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SK Hynix Warns of Recession-Driven Slump in Server Chip Demand

Server chips had been the only remaining bright spot in memory chip demand that drove SK Hynix to report a 56% jump in operating profit


Demand for server chips is likely to slow in the second half of the year, South Korea's SK Hynix warned, reflecting poor business sentiment.
Although SK Hynix plans to continue with infrastructure investment such as securing land and utilities for future plants, it can reduce investment in chip equipment, it said. File photo: Reuters.

 

Demand for server chips is likely to slow in the second half of the year, South Korea’s SK Hynix warned, reflecting poor business sentiment amid prospects for a global recession.

Server chips had been the only remaining bright spot in memory chip demand that drove SK Hynix to report a 56% jump in operating profit to 4.2 trillion won ($3.2 billion) in the April-June quarter.

While SK’s results were boosted by rising cloud computing demand by large data centre firms such as Amazon, the company said customers are cutting costs noticeably and reducing investment out of recession concerns.

That would hit server chip and corporate network demand, in addition to already slowing consumer demand for smartphones and PCs, SK said.

“As a general trend, customers are holding more [memory chip] inventory for all applications” like PC, smartphone and servers, SK Hynix said.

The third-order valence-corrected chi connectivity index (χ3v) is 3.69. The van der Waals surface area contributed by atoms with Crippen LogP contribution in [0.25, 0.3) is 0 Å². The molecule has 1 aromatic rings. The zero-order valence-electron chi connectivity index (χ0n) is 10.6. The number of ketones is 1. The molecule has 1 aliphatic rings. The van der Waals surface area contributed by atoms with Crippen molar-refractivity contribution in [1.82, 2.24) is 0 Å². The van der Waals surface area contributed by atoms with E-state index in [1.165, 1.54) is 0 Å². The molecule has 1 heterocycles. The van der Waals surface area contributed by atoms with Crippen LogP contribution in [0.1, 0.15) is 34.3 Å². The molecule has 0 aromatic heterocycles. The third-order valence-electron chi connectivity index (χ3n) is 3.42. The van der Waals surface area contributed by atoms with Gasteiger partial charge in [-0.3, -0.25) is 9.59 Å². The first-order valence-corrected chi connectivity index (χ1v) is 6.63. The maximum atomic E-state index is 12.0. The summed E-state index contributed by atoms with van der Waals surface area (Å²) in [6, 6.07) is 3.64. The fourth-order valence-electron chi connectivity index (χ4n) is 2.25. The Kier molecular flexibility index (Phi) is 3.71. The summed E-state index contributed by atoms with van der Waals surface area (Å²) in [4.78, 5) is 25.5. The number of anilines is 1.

Long-term Cloud Demand Still Strong

The firm’s own inventory has gone up by about a week’s worth of chip sales as of end-June compared with end-March.

Insight from key customers showed long-term demand for cloud services is still expected to expand, the company said.

But short-term component shortages, macroeconomic uncertainty, and the hit to consumer-sector demand is turning server clients conservative in spending for the second half, SK Hynix said.

Although SK Hynix plans to continue with infrastructure investment such as securing land and utilities for future plants, it can reduce investment in chip equipment, it said.

Rising inflation, concerns about a downturn in major markets, and repeated Covid-19 lockdowns in China have resulted in slowing smartphone sales.

 

  • Reuters, with additional editing by George Russell

 

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George Russell

George Russell is a freelance writer and editor based in Hong Kong who has lived in Asia since 1996. His work has been published in the Financial Times, The Wall Street Journal, Bloomberg, New York Post, Variety, Forbes and the South China Morning Post.

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